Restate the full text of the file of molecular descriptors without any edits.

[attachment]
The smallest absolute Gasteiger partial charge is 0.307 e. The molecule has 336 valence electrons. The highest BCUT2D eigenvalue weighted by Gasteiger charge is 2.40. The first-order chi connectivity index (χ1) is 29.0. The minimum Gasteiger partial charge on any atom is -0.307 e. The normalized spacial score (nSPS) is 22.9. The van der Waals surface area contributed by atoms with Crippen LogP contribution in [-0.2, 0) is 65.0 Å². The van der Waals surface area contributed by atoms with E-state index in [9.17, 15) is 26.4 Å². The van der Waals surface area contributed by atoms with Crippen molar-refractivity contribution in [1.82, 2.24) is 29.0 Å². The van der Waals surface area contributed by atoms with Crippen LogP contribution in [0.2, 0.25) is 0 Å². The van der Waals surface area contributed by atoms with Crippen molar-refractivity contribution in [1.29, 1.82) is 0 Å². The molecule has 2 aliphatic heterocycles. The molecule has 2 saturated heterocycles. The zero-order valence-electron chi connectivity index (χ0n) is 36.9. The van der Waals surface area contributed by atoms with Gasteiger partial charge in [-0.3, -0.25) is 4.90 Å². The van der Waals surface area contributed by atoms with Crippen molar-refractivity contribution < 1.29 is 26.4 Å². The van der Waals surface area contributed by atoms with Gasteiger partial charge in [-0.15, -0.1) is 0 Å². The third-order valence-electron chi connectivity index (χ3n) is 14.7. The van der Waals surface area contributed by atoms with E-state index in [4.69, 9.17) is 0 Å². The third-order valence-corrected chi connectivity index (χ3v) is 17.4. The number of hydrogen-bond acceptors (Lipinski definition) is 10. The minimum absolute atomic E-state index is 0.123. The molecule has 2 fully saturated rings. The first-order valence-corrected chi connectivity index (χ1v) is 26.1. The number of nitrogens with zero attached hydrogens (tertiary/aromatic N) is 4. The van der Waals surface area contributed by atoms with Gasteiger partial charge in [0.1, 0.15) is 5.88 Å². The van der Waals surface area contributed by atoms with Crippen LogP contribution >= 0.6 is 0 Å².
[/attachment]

The smallest absolute Gasteiger partial charge is 0.307 e. The molecule has 336 valence electrons. The highest BCUT2D eigenvalue weighted by Gasteiger charge is 2.40. The first-order chi connectivity index (χ1) is 29.0. The minimum Gasteiger partial charge on any atom is -0.307 e. The normalized spacial score (nSPS) is 22.9. The van der Waals surface area contributed by atoms with Crippen LogP contribution in [-0.2, 0) is 65.0 Å². The van der Waals surface area contributed by atoms with E-state index in [9.17, 15) is 26.4 Å². The van der Waals surface area contributed by atoms with Crippen molar-refractivity contribution in [1.82, 2.24) is 29.0 Å². The van der Waals surface area contributed by atoms with Crippen LogP contribution in [0.2, 0.25) is 0 Å². The van der Waals surface area contributed by atoms with Crippen molar-refractivity contribution in [1.29, 1.82) is 0 Å². The molecule has 2 aliphatic heterocycles. The molecule has 2 saturated heterocycles. The zero-order valence-electron chi connectivity index (χ0n) is 36.9. The van der Waals surface area contributed by atoms with Gasteiger partial charge in [-0.3, -0.25) is 4.90 Å². The van der Waals surface area contributed by atoms with Crippen molar-refractivity contribution < 1.29 is 26.4 Å². The van der Waals surface area contributed by atoms with Gasteiger partial charge in [-0.15, -0.1) is 0 Å². The third-order valence-electron chi connectivity index (χ3n) is 14.7. The van der Waals surface area contributed by atoms with E-state index in [4.69, 9.17) is 0 Å². The third-order valence-corrected chi connectivity index (χ3v) is 17.4. The number of hydrogen-bond acceptors (Lipinski definition) is 10. The minimum absolute atomic E-state index is 0.123. The molecule has 2 fully saturated rings. The first-order valence-corrected chi connectivity index (χ1v) is 26.1. The number of nitrogens with zero attached hydrogens (tertiary/aromatic N) is 4. The van der Waals surface area contributed by atoms with Gasteiger partial charge in [0.1, 0.15) is 5.88 Å². The van der Waals surface area contributed by atoms with Crippen LogP contribution >= 0.6 is 0 Å².